An Orange County man who stole an endangered ring-tailed lemur from the Santa Ana Zoo actually had his heart set on a monkey when he entered the 20-acre property under the cover of darkness last year in search of a new pet, federal investigators said this week.
Much to Aquinas “Quinn” Kasbar’s chagrin, none of the monkeys would cooperate with him, so he snagged a 32-year-old lemur named Isaac instead, according to the FBI.
The whole scene unfolded sometime after the Santa Ana Zoo closed July 27, 2018. Authorities said Kasbar used bolt cutters to open enclosures and release a group of capuchin monkeys and ring-tailed lemurs before making off with Isaac, the oldest lemur of his kind in North America. Lemurs are found in the wild only on the island nation of Madagascar and are an endangered species.
“It was definitely alarming,” Ethan Fisher, executive director of the Santa Ana Zoo, said in a prepared statement. “He is a senior animal, and all of the primates have special care. They have specialized diets formulated for their species.”
Isaac wasn’t missing for long. Employees at the Newport Beach Marriott Bayview found him outside the front door of the hotel in a plastic crate with a note that read: “This belongs to the Santa Ana Zoo. It was taken last night. Please bring it to police.”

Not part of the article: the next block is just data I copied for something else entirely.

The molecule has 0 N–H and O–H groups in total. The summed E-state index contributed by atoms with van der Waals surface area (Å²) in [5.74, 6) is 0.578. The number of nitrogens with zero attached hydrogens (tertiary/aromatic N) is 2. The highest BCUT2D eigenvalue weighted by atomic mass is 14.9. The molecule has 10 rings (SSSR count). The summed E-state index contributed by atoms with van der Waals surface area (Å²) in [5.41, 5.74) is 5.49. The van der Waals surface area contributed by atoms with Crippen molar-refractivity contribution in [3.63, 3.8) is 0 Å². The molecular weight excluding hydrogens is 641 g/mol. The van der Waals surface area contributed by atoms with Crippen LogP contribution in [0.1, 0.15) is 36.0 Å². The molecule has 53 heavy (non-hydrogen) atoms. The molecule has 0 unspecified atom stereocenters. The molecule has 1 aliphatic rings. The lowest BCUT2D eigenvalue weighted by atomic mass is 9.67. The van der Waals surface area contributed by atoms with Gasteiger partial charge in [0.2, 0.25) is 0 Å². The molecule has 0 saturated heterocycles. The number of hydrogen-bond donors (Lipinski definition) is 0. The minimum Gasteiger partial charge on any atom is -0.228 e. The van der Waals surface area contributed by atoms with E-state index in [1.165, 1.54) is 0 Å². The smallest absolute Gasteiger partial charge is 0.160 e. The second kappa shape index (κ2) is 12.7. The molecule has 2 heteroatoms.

The lemur was returned safely to the zoo, but the identity of his captor remained a mystery until December, when Kasbar was arrested and charged in connection with a series of burglaries in Newport Beach.
While in custody, Kasbar bragged to his bail agent that he’d stolen a lemur from the zoo. He even showed the person a video on his phone of himself with the lemur, said Santa Ana Police Det. Farshid Hashempour, who investigated the case as part of an FBI task force.
“Investigators learned that Kasbar had broken into the zoo with the intention of taking a monkey for a pet, but he couldn’t get any of the monkeys to go with him,” the FBI wrote in a news release.
Kasbar, 19, agreed to plead guilty to a misdemeanor count of unlawfully taking an endangered animal and was sentenced last month to three months in prison. He also must pay $8,485 in restitution to the zoo, court records show.
Kasbar declined to comment at his sentencing hearing last month, but his attorney, Brian Gurwitz, said his client was apologetic for his actions.
“The nature and circumstances of the offense in this case is intriguing,” U.S. District Judge Andrew Guilford said. “This sentence needs to reflect the seriousness of the offense and ... to convince other people not to do this. This sentence needs to convince Mr. Kasbar not to do this, but the irony is he was convinced not to do it before the legal justice system intervened.
“Sounds like you’ve learned your lesson,” Guilford told Kasbar.
For Isaac, his impromptu trip to Newport Beach is behind him and he is back home, healthy and happily socializing with five other lemurs at the zoo.
“He seemed pretty unfazed by the adventure,” Fisher said.
Times Community News staff writer Lilly Nguyen contributed to this report.